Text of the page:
If loaded in this manner, the coprocessors will be active on all regions of all tables. This is the system coprocessor as earlier introduced. The first listed coprocessors will be assigned the priority Coprocessor.Priority.SYSTEM. Each subsequent coprocessor in the list will have its priority value incremented by one (which reduces its priority, priorities have the natural sort order of Integers).

We have not really discussed priority, but it should be reasonably clear how the priority given to a coprocessor affects how it integrates with other coprocessors. When calling out to registered observers, the framework executes their callbacks methods in the sorted order of their priority. Ties are broken arbitrarily.

Load from Shell

Coprocessors can also be configured to load on a per table basis, via a shell command ``alter’’ + ``table_att''.

hbase(main):005:0>  alter 't1', METHOD => 'table_att', 
Updating all regions with the new schema...
1/1 regions updated.
0 row(s) in 1.0730 seconds

hbase(main):006:0> describe 't1'
DESCRIPTION                                                        ENABLED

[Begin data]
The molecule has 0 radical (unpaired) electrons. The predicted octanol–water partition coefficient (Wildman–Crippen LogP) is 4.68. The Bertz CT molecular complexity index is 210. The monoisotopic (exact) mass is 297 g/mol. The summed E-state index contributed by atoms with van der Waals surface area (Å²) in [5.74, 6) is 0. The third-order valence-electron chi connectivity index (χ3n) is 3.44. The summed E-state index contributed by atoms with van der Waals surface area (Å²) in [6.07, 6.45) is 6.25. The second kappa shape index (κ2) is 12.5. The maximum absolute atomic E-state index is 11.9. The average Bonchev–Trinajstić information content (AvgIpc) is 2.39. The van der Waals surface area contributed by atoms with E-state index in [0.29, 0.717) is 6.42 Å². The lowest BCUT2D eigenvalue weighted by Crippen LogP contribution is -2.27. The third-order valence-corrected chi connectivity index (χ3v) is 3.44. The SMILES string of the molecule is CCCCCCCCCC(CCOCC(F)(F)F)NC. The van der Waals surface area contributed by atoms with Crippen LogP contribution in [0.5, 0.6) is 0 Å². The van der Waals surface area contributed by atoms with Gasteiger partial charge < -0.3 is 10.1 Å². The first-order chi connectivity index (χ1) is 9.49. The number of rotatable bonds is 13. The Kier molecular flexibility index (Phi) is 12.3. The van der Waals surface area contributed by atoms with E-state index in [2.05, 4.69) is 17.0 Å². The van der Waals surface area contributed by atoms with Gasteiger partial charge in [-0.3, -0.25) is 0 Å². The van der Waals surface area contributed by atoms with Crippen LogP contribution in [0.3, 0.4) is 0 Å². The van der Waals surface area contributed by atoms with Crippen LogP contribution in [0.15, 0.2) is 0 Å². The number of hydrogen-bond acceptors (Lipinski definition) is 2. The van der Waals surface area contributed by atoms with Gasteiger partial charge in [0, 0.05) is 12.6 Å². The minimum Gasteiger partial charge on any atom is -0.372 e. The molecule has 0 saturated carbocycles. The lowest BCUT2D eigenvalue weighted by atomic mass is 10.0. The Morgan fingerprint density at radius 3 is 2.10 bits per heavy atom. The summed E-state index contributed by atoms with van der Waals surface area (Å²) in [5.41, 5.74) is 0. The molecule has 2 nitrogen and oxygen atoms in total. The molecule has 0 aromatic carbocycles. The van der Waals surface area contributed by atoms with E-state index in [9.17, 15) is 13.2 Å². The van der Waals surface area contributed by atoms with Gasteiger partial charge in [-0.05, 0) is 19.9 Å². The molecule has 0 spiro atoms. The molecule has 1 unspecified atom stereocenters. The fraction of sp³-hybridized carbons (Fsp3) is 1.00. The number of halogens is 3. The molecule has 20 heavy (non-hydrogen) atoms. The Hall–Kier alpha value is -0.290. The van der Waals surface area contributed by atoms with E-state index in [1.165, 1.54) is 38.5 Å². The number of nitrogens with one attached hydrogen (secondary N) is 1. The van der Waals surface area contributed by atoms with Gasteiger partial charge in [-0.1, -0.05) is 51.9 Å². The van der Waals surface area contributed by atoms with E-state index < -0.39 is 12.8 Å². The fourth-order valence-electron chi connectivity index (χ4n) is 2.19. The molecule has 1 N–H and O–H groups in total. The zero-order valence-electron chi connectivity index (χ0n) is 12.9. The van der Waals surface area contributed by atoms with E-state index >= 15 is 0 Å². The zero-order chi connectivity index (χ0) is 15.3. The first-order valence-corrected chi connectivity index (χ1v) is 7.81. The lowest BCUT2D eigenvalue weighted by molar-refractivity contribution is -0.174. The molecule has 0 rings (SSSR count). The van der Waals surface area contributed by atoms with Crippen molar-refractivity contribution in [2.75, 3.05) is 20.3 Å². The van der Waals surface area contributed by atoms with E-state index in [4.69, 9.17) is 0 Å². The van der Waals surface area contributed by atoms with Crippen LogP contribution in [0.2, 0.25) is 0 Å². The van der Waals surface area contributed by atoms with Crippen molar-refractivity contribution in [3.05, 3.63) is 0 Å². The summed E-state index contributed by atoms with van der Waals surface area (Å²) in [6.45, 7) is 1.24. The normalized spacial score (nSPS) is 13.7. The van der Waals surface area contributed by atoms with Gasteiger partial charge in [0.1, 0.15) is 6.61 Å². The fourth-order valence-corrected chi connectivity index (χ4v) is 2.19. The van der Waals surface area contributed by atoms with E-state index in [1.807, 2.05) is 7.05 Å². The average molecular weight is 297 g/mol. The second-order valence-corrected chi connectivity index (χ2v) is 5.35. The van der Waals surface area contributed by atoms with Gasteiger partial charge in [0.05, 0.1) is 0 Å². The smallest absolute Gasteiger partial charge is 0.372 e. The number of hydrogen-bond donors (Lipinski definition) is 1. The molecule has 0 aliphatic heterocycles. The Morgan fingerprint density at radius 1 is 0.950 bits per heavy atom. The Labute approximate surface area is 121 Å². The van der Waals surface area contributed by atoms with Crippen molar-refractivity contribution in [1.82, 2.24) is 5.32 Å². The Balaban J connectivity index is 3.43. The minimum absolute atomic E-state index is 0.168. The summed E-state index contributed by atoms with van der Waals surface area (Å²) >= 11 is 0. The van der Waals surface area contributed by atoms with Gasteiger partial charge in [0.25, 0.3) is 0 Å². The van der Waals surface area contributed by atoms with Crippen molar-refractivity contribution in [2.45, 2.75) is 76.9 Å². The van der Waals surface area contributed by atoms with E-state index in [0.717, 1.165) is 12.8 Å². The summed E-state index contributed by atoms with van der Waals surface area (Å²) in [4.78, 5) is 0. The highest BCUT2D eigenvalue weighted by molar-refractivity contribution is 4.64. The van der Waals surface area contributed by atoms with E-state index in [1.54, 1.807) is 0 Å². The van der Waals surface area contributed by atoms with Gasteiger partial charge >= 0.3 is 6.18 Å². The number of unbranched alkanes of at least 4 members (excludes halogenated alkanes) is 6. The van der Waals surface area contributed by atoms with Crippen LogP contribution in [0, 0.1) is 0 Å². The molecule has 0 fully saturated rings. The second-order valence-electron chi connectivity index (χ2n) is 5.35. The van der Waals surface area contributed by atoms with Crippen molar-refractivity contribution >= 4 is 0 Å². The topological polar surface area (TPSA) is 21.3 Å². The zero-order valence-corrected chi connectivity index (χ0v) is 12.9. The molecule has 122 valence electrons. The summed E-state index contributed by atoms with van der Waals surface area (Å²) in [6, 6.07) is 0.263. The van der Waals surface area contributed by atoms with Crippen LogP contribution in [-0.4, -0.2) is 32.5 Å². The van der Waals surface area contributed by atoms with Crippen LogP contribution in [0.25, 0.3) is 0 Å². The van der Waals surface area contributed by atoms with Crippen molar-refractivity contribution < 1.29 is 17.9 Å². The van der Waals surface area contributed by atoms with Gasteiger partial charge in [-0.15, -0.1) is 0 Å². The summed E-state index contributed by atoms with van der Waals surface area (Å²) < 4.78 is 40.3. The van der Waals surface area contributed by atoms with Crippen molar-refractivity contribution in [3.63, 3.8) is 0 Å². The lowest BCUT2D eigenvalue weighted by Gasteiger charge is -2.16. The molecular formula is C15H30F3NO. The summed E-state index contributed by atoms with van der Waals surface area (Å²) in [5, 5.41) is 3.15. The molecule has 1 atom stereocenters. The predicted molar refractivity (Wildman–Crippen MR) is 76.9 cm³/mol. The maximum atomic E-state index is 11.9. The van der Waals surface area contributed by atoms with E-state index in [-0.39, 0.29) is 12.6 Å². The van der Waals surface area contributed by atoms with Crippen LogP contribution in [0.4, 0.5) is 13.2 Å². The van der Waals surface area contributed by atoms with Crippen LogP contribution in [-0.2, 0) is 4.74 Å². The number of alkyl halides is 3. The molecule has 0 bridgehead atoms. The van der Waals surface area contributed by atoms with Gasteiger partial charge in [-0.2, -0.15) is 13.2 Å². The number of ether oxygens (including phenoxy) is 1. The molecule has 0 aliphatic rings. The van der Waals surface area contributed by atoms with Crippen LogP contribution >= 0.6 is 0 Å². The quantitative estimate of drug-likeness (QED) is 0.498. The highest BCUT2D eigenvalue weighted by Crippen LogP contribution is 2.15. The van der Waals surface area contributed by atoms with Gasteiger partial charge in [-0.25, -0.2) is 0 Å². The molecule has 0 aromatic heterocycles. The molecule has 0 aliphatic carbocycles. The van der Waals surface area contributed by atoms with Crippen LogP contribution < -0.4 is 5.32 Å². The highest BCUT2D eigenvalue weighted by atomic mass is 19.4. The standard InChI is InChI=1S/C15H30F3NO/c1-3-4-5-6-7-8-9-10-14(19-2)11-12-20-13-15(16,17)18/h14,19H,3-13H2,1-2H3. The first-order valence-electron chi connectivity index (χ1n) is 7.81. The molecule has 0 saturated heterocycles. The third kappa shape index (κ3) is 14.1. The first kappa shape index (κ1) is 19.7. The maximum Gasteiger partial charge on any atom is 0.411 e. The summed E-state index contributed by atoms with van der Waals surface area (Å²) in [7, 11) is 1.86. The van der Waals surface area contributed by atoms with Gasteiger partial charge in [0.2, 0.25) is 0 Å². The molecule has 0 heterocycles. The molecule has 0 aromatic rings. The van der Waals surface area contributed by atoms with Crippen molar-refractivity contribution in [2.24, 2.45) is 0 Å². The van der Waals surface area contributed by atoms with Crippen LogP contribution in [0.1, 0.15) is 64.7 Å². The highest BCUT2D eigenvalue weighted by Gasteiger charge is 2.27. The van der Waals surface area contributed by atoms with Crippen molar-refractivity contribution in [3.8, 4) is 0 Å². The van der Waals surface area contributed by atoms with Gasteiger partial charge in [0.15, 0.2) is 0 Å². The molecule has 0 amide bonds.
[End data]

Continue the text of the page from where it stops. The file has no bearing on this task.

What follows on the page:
{NAME => 't1', coprocessor$1 => 'hdfs:///foo.jar| false                               
 nObserver|1001|arg1=1,arg2=2', FAMILIES => [{NAME => 'c1', DATA_B                                     
 LOCK_ENCODING => 'NONE', BLOOMFILTER => 'NONE', REPLICATION_SCOPE                                     
  => '0', VERSIONS => '3', COMPRESSION => 'NONE', MIN_VERSIONS =>                                      
 '0', TTL => '2147483647', KEEP_DELETED_CELLS => 'false', BLOCKSIZ                                     
 E => '65536', IN_MEMORY => 'false', ENCODE_ON_DISK => 'true', BLO                                     
 CKCACHE => 'true'}, {NAME => 'f1', DATA_BLOCK_ENCODING => 'NONE',                                     
  BLOOMFILTER => 'NONE', REPLICATION_SCOPE => '0', VERSIONS => '3'                                     
 , COMPRESSION => 'NONE', MIN_VERSIONS => '0', TTL => '2147483647'                                     
 , KEEP_DELETED_CELLS => 'false', BLOCKSIZE => '65536', IN_MEMORY                                      
 => 'false', ENCODE_ON_DISK => 'true', BLOCKCACHE => 'true'}]}                                         
1 row(s) in 0.0190 seconds

The coprocessor framework will try to read the class information from the coprocessor table attribute value. The value contains four pieces of information which are separated by ``|’’:

  • File path: The jar file containing the coprocessor implementation must located somewhere where all region servers can read it. The file could be copied somewhere onto the local disk of all region servers, but we recommended storing the file into HDFS instead. If no file path is given, the framework will attempt to load the class from the server classpath using the default class loader.